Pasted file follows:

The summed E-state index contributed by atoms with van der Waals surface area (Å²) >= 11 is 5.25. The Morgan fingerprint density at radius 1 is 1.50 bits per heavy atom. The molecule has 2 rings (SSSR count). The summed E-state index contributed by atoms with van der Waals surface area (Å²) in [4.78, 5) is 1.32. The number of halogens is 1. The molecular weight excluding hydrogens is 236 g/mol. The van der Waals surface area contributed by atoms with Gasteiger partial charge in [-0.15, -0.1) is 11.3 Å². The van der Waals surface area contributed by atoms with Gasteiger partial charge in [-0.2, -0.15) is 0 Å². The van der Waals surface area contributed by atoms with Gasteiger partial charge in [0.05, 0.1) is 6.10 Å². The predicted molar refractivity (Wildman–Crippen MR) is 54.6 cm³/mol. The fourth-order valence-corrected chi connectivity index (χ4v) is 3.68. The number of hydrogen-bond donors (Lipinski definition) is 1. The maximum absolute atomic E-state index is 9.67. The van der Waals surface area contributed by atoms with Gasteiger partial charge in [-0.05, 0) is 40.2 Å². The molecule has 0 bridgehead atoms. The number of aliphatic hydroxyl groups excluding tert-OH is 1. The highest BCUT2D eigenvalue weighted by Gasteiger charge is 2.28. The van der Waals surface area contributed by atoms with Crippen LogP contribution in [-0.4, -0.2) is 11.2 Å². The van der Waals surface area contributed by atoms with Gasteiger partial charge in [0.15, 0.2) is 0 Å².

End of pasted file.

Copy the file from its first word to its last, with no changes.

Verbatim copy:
The summed E-state index contributed by atoms with van der Waals surface area (Å²) >= 11 is 5.25. The Morgan fingerprint density at radius 1 is 1.50 bits per heavy atom. The molecule has 2 rings (SSSR count). The summed E-state index contributed by atoms with van der Waals surface area (Å²) in [4.78, 5) is 1.32. The number of halogens is 1. The molecular weight excluding hydrogens is 236 g/mol. The van der Waals surface area contributed by atoms with Gasteiger partial charge in [-0.15, -0.1) is 11.3 Å². The van der Waals surface area contributed by atoms with Gasteiger partial charge in [-0.2, -0.15) is 0 Å². The van der Waals surface area contributed by atoms with Gasteiger partial charge in [0.05, 0.1) is 6.10 Å². The predicted molar refractivity (Wildman–Crippen MR) is 54.6 cm³/mol. The fourth-order valence-corrected chi connectivity index (χ4v) is 3.68. The number of hydrogen-bond donors (Lipinski definition) is 1. The maximum absolute atomic E-state index is 9.67. The van der Waals surface area contributed by atoms with Gasteiger partial charge in [-0.05, 0) is 40.2 Å². The molecule has 0 bridgehead atoms. The number of aliphatic hydroxyl groups excluding tert-OH is 1. The highest BCUT2D eigenvalue weighted by Gasteiger charge is 2.28. The van der Waals surface area contributed by atoms with Crippen LogP contribution in [-0.4, -0.2) is 11.2 Å². The van der Waals surface area contributed by atoms with Gasteiger partial charge in [0.15, 0.2) is 0 Å².